NBA playoffs 2022: Breaking down Nets-Celtics matchups
Now that the Nets have brushed aside the Cavaliers in the play-in to clinch the seventh seed in the Eastern Conference, their reward is a series against arguably the hottest team in the entire NBA.
The Celtics rode the league’s best defense to go 34-12 down the stretch, and claim the No. 2 seed. This first-round series is a rematch of last season’s opening-roundwon in a five-game laugher by the Nets, except this time, the Celtics are healthier, favored and in-form.
There are myriad storylines surrounding Kyrie Irving’s return to Boston, starting Sunday with Game 1 at TD Garden. And though Kevin Durant has professed nothing but respect for the Celticsthe Nets are privately confident that they match up well.
The Post’s Brian Lewis breaks down the matchups that will decide if they really do:
Nets’ 3-point shooting vs. Celtics’ 3-point defense
From the point at which Durant returned from his month-and-a-half absence due to a sprained left MCL injury, the Nets were third-best in the NBA from 3-point range (.399). But can Bruce Brown keep up his uncharacteristically hot shooting? Can Seth Curry, struggling with a sore ankle, regain consistency? Boston had the top 3-point defense in the league for the entire season (.339), and it has only gotten stingier in the second half.
Celtics’ 3-point shooting vs. Nets’ 3-point defense
Most aspects of the Nets’ defense have been middling through much of the regular season, although they did finish eighth in 3-point defense. The Nets finally seemed motivated and dug in down the stretch, and finished ninth in defensive rating as they closed 12-5. Boston hasn’t been a high-volume shooting team, but was eighth in 3s made.
This has always been an Achilles’ heel for the Nets, who finished dead last in the league in defensive rebound percentage. But the addition of Andre Drummond has helped plug that hole and lifted them from abysmal to average. Despite an edge in physicality, the Celtics are near the middle of the pack as well. Boston losing Robert Williams III to a knee injury levels the contest on the boards.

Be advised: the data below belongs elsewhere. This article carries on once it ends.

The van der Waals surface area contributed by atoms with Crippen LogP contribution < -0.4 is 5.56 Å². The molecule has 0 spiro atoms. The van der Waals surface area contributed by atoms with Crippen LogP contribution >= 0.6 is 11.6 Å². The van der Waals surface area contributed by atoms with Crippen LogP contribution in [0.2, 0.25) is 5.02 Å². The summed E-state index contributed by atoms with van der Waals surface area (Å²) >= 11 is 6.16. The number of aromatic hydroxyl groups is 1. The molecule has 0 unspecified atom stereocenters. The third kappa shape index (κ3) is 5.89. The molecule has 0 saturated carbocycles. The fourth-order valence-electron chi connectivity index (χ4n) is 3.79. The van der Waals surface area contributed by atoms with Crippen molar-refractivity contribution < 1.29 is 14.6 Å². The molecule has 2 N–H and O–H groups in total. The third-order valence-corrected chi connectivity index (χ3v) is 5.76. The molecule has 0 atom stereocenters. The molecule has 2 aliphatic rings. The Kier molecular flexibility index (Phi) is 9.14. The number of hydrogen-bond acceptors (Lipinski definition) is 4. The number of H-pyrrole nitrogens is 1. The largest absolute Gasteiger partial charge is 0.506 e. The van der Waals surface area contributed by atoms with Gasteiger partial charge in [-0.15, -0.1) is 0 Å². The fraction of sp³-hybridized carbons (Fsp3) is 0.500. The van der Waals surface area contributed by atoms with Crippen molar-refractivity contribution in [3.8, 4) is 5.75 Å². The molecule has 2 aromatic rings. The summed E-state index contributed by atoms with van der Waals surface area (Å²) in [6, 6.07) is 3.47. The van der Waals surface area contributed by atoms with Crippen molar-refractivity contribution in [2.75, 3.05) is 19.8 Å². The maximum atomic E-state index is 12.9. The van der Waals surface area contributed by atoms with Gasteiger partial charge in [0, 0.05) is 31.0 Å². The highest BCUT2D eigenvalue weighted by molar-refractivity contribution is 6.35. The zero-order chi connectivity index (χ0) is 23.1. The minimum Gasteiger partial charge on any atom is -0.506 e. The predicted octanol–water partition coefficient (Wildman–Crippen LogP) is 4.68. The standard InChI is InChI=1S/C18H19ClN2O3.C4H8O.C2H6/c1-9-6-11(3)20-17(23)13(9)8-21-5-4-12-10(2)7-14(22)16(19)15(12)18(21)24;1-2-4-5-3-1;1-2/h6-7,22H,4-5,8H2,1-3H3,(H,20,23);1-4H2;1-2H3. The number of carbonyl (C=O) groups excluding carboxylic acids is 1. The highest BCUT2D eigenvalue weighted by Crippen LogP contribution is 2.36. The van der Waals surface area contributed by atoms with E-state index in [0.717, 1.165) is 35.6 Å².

Drawing fouls and shooting free throws
The Nets were top 10 in the league in free throws taken and percentage made. And even with Irving inexplicably eschewing the drive, he and Durant will get deep into the paint and draw fouls. But they reach too often and give away too many cheap points at the charity stripe (26th in the last 15 games). They should take lessons from the Celtics, who manage to have the league’s best defense while still being in the bottom third in free throws conceded and bottom five in fouls committed.
Nets’ ability to get paint points vs. Celtics’ interior defense
Bostonians were triggered when Brown said his Nets will be able to attack more with Daniel Theis and Al Horford in the paint instead of Williams, but he wasn’t lying. Horford is a high IQ defender, but Williams’ rim protection and help-side defense is elite, for a huge reason Boston was top five in both blocks and fewest paint points allowed. The Nets had the second-fewest drives in the league and Irving had the fewest layup attempts of his career.
Celtics’ ability to get paint points vs. Nets’ interior defense
Nic Claxton blocked five shots in the play-in win, while Durant rejected three. Claxton’s improved form has helped the Nets’ defense. They’ll be tested by Boston wing Jayson Tatum, who averaged 26.9 points and has taken that final leap to superstardom. Still, despite Horford’s efficiency and deft passing, losing Williams hurts the Celtics’ ability to punish the Nets inside.
With Durant and Irving, the Nets thrived out in the open floor. They’re eighth in fast-break points, and fourth over the final 15 games (16.8). And the best way to attack Boston is before they get set up in the halfcourt game, their top-ranked defense merely good in transition. On the other end, even though the Nets have been lackadaisical getting back all season, Boston scored the third-fewest transition points in the league and may not take advantage.
This is the healthiest the Nets have been since the trade deadline. That gives coach Steve Nash the luxury of a nine-man rotation, with Claxton, Patty Mills, Kessler Edwards and Goran Dragic all playing appropriate roles off the bench. Williams’ absence will force Boston to start Theis and Horford together, leaving Derrick White and Grant Williams (and perhaps Payton Pritchard) as the only reliable bench options.
edge: Nets, by a lot
Nash has not only kept the team together, but also has improved his endgame management and after-timeout work. His former assistant to him, Ime Udoka, frankly should get love for Coach of the Year in his very first season at the end of the Celtics’ bench. Udoka — the latest branch off the Spurs’ tree — has impressed with his defensive acumen, player management and ability to motivate.
The Nets are still looking for cohesion after cycling through a team-record 42 different starting lineups. It remains to be seen if that will undercut the star talents of Durant and Irving, whose three-level scoring abilities let their profits translate in the playoffs. Still, a Boston team that bounced back from a 17-19 start with a 34-12 finish must be doing something right in the intangibles department.